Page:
1895 Football Rules Chaos

While researching the 1895 Carlisle Indian School season, I stumbled across an advertisement for a game that seemed odd to me.

I was under the impression that Yale’s Walter Camp ruled the Intercollegiate Rules Committee as its Secretary, obstructing changes whenever possible. However, in 1894, he and Alex Moffat of Princeton as President of the Rules Committee, proposed a number of rule changes. The most contentious of which was the abolishment of momentum mass plays. No more than three men could be in motion when the ball is snapped. Critics objected, saying that mass plays be eliminated completely.

If things weren’t already bad enough, the Harvard-Yale game was particularly violent with four starters on each team seriously injured, some badly enough to be admitted to hospitals. Princeton and Penn’s game ended in a brawl, causing the schools to break football relations. Harvard and Yale severed relations. The military academies only played on their grounds after that Cornell’s faculty banned road games.  

The Rules Committee became inactive in 1895, leaving Yale and Princeton, in the form of Camp and Moffat in charge. They succeeded in getting the committee to meet but they achieved no compromise on mass plays. Princeton and Yale wanted to abolish them completely. Penn and Harvard insisted on keeping them. No compromise could be reached. Two, and in some places, more rule groups existed. Cornell joined Harvard and Penn produced a set of rules with no restrictions on mass momentum plays. The Princeton and Yale rules allowed only one man to be in motion when the ball is snapped and no more than three in a group behind the line of scrimmage. In the East, teams had to choose between these two options. Elsewhere, teams could also choose to follow the 1894 rules. Teams, such as Carlisle, that traveled could play games under three different sets of rules.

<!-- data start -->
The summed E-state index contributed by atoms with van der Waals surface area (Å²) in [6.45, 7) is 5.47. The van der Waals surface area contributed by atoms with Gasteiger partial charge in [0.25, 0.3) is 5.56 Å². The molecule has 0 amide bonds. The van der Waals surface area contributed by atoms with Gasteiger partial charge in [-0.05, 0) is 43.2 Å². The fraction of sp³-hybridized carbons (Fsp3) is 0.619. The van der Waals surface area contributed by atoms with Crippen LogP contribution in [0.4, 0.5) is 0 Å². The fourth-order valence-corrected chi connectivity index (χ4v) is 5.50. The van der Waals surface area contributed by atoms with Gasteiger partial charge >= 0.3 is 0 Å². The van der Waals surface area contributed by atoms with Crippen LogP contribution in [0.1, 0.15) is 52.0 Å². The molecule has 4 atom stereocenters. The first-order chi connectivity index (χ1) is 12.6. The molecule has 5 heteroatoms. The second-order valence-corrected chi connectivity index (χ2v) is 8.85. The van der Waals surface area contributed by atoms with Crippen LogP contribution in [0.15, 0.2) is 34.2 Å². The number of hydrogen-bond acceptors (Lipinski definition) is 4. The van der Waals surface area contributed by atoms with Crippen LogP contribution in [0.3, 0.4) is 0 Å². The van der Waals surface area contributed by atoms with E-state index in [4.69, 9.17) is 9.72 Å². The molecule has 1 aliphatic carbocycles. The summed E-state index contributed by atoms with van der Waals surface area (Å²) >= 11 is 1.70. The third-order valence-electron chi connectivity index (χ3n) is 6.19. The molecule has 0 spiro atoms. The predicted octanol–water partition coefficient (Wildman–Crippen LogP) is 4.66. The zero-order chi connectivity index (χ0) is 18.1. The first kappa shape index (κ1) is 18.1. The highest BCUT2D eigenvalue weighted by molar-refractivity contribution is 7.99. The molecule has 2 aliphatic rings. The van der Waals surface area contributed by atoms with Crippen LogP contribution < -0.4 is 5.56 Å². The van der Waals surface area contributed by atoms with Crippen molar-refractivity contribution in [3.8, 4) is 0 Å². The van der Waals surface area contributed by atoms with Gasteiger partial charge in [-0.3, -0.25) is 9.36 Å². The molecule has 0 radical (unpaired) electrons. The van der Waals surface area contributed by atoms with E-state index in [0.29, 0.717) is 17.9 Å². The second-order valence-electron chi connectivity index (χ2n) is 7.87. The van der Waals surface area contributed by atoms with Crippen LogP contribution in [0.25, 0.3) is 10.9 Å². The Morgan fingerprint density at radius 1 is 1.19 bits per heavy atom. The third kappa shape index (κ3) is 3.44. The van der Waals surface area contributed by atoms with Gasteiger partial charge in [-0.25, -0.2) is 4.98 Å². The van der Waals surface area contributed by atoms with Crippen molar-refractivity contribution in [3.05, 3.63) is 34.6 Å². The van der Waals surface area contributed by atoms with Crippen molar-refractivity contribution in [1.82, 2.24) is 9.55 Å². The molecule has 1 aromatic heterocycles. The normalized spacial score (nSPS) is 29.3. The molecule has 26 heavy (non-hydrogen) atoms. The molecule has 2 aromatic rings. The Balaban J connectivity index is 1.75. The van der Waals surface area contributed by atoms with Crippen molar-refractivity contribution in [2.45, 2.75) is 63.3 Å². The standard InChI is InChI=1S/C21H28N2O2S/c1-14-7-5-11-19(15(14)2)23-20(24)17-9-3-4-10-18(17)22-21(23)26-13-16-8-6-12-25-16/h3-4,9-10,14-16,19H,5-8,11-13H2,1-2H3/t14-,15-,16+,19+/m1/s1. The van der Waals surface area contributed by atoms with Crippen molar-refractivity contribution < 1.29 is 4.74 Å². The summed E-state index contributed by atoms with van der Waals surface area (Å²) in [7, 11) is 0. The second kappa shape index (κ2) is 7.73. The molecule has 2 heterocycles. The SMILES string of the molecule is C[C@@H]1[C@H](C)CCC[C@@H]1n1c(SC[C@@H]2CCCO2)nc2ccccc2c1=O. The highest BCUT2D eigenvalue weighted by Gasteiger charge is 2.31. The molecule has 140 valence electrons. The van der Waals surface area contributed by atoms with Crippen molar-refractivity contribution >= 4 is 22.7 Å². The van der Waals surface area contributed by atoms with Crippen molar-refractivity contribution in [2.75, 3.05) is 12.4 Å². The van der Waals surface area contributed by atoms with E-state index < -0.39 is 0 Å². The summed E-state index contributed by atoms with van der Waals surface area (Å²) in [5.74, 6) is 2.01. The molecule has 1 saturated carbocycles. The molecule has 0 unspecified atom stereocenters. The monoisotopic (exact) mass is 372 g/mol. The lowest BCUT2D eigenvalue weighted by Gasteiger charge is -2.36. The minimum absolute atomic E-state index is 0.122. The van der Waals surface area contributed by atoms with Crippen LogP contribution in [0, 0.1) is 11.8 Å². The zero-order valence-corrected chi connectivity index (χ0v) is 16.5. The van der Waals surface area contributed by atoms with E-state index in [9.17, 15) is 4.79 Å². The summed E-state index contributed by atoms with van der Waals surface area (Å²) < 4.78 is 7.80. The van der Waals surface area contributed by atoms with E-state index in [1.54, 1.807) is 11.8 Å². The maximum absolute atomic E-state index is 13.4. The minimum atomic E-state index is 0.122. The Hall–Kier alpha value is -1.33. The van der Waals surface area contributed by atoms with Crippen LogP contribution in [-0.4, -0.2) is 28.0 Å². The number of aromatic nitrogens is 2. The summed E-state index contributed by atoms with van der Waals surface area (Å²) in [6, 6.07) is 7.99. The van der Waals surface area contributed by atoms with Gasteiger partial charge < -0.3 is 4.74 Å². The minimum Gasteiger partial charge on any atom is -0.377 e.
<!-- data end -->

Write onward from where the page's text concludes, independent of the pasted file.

For the Penn game, mass momentum plays were permitted.

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One Response to “1895 Football Rules Chaos”

  1. raycm Says:

    Some amazing history Mr. Benjey, thanks for sharing.

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